mixer, until smooth.
2.. 32 oz canned carrots, drained, can be used for cooked carrots.
3.. 2 cups mashed sweet potatoes or 18 oz vacuum packed sweet potatoes
can be substituted for carrots.
4.. If topping is not desired, 2 whole eggs can be used in place of
2 egg yolks and 1 whole egg in filling.
5.. Cover edge of pie crust with foil during last 10-15 minutes of
baking if needed to prevent excessive browning.
Who invented fudge?
Lee Edwards Benning wrote an entire book about fudge, called "Oh Fudge!"
In it, she cites a 1921 letter in the Vassar College archives from a
Vassar graduate named Emyln B. Hartridge. Hartridge says that fudge
was first made in Baltimore by "a cousin of a schoolmate of mine". She
further states that fudge was being sold in 1886 at a grocery store at
279 Williams Street in Baltimore. Ms Hartridge says that she obtained
a copy of that fudge recipe and took it with her to Vassar where, as a
freshman, she made it and introduced other students to fudge-making.
It caught on in a big way and soon spread to the other colleges that
made up the "seven sisters" women's colleges in the Northeast, including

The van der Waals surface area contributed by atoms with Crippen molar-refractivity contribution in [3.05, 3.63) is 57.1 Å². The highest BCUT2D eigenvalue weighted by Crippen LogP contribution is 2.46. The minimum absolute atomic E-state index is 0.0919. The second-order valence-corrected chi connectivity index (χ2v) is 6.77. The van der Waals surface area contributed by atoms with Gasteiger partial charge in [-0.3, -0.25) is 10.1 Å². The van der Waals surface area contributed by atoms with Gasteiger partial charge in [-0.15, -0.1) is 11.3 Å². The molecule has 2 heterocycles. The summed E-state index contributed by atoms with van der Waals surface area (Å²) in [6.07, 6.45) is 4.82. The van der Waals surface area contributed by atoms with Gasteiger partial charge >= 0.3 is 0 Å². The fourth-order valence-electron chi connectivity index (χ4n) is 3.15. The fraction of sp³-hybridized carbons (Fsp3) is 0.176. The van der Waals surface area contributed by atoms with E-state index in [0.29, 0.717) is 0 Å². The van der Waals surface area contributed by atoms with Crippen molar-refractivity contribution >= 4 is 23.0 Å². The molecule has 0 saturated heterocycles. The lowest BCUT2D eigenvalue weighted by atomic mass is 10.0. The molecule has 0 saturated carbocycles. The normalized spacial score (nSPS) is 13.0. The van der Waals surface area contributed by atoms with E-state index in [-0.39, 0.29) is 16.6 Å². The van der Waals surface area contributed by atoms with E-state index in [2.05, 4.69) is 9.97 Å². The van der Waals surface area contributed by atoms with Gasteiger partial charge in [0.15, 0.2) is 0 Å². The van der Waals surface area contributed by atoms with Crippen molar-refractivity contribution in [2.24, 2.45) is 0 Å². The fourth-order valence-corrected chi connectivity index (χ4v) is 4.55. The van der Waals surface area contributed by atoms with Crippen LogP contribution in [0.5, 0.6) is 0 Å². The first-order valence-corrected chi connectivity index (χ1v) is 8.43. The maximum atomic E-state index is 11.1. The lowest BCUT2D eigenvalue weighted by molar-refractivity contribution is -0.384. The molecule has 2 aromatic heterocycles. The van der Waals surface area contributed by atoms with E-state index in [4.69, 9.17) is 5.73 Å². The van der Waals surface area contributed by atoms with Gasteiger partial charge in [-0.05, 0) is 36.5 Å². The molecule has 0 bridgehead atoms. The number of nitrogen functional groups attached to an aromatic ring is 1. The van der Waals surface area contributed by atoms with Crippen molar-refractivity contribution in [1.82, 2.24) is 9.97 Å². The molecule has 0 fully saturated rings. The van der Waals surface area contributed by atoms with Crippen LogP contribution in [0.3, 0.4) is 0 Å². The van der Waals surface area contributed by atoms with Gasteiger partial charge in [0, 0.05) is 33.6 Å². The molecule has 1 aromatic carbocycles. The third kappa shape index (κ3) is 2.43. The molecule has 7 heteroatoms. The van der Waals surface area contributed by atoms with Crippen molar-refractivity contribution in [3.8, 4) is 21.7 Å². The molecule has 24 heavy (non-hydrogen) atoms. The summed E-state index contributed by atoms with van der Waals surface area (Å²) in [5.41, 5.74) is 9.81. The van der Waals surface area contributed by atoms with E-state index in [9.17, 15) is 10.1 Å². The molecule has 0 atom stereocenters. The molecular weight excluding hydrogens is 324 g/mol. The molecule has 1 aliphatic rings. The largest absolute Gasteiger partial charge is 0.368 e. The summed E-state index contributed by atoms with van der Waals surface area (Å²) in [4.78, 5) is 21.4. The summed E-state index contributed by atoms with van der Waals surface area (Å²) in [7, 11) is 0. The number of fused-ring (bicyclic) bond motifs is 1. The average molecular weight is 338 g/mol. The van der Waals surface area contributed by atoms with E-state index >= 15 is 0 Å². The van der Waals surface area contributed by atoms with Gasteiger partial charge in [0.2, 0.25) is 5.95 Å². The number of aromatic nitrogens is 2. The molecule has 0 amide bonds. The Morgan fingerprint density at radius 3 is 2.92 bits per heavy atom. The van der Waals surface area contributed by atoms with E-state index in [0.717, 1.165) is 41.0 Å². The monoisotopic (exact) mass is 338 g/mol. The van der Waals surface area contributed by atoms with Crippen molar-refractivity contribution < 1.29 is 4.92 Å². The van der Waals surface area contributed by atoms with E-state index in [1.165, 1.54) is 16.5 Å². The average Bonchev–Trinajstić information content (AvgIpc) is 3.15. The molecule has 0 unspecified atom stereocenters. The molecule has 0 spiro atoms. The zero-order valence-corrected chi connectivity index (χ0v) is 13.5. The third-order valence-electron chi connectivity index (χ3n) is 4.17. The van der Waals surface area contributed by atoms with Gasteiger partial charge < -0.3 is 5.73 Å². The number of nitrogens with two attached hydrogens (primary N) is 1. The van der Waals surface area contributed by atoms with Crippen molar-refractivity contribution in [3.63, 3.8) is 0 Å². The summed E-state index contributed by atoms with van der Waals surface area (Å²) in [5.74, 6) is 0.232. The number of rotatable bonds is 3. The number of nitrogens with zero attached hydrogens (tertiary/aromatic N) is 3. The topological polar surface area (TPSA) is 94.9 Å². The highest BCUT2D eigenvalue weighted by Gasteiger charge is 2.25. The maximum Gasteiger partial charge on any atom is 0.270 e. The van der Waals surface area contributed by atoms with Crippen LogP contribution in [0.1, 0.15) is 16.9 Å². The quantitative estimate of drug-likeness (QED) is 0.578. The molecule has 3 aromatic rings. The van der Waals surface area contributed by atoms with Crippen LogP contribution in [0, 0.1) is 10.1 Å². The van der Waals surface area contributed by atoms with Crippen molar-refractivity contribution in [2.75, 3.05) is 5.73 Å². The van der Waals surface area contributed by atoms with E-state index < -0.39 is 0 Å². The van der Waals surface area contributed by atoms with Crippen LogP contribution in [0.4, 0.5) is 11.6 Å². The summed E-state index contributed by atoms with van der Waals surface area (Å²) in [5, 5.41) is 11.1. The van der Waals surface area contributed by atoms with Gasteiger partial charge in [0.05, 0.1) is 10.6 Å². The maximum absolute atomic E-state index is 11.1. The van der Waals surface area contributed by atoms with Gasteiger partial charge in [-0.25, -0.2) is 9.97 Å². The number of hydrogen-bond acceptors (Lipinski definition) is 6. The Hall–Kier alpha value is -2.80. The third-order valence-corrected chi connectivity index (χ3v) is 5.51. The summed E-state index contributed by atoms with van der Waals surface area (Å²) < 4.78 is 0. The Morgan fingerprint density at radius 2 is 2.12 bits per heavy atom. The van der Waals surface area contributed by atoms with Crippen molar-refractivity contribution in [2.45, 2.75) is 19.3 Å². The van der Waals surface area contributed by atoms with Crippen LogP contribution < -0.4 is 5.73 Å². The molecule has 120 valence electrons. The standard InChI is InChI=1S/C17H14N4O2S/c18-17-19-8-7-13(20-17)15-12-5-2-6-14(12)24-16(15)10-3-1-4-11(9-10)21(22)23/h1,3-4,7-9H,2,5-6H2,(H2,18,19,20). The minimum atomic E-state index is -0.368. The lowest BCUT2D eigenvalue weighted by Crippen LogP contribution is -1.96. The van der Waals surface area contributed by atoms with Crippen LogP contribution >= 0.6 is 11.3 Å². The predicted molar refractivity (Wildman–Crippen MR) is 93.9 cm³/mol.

Smith and Wellesley. Apparently one reason that it caught on, other than
the taste, was that it was something the students could make in the
dormitory without needing a kitchen. The students took the recipe home
with them, and soon fudge became a national phenomenon.
The name "fudge" is thought to have come from an expression popular with
those students at the time. Instead of using a stronger curse-word, they
would say "oh fudge!", and somehow this became applied to the candy.
There is speculation that fudge was invented as a result of a failed attempt
at making fondant or caramel. Well, maybe... but there is no documentation of
it. Fudge is very similar to New Orleans pralines and to Mexican penuche,
both of which were around before fudge appeared.
For lots of fudge recipes, see:
Malaysian and Singaporean Recipes
Recipes of Singapore
Makan Time in Singapore
Overseas Singaporean Portal